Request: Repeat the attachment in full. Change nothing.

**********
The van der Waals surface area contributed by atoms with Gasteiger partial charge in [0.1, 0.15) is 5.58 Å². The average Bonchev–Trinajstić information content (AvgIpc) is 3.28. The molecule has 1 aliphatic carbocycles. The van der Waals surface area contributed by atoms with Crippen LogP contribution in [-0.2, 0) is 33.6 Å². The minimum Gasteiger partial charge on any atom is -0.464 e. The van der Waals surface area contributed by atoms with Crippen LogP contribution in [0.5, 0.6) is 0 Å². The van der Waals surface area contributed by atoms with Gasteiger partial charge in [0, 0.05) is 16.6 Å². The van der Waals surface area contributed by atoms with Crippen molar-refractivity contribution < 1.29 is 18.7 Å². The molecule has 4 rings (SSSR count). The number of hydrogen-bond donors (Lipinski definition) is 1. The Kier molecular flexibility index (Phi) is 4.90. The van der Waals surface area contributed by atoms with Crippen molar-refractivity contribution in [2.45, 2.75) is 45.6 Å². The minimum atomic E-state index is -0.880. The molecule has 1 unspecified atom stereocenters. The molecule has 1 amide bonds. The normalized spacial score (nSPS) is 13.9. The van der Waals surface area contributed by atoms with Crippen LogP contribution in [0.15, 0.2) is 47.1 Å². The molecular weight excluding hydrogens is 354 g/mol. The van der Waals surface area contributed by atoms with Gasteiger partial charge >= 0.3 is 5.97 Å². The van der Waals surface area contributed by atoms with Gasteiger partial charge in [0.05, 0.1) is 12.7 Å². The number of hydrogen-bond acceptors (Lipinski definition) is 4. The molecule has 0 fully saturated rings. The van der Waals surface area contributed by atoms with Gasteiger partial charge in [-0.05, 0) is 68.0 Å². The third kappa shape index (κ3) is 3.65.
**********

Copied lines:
The van der Waals surface area contributed by atoms with Gasteiger partial charge in [0.1, 0.15) is 5.58 Å². The average Bonchev–Trinajstić information content (AvgIpc) is 3.28. The molecule has 1 aliphatic carbocycles. The van der Waals surface area contributed by atoms with Crippen LogP contribution in [-0.2, 0) is 33.6 Å². The minimum Gasteiger partial charge on any atom is -0.464 e. The van der Waals surface area contributed by atoms with Crippen LogP contribution in [0.5, 0.6) is 0 Å². The van der Waals surface area contributed by atoms with Gasteiger partial charge in [0, 0.05) is 16.6 Å². The van der Waals surface area contributed by atoms with Crippen molar-refractivity contribution < 1.29 is 18.7 Å². The molecule has 4 rings (SSSR count). The number of hydrogen-bond donors (Lipinski definition) is 1. The Kier molecular flexibility index (Phi) is 4.90. The van der Waals surface area contributed by atoms with Crippen molar-refractivity contribution in [2.45, 2.75) is 45.6 Å². The minimum atomic E-state index is -0.880. The molecule has 1 unspecified atom stereocenters. The molecule has 1 amide bonds. The normalized spacial score (nSPS) is 13.9. The van der Waals surface area contributed by atoms with Crippen LogP contribution in [0.15, 0.2) is 47.1 Å². The molecular weight excluding hydrogens is 354 g/mol. The van der Waals surface area contributed by atoms with Gasteiger partial charge >= 0.3 is 5.97 Å². The van der Waals surface area contributed by atoms with Gasteiger partial charge in [0.05, 0.1) is 12.7 Å². The number of hydrogen-bond acceptors (Lipinski definition) is 4. The molecule has 0 fully saturated rings. The van der Waals surface area contributed by atoms with Gasteiger partial charge in [-0.05, 0) is 68.0 Å². The third kappa shape index (κ3) is 3.65.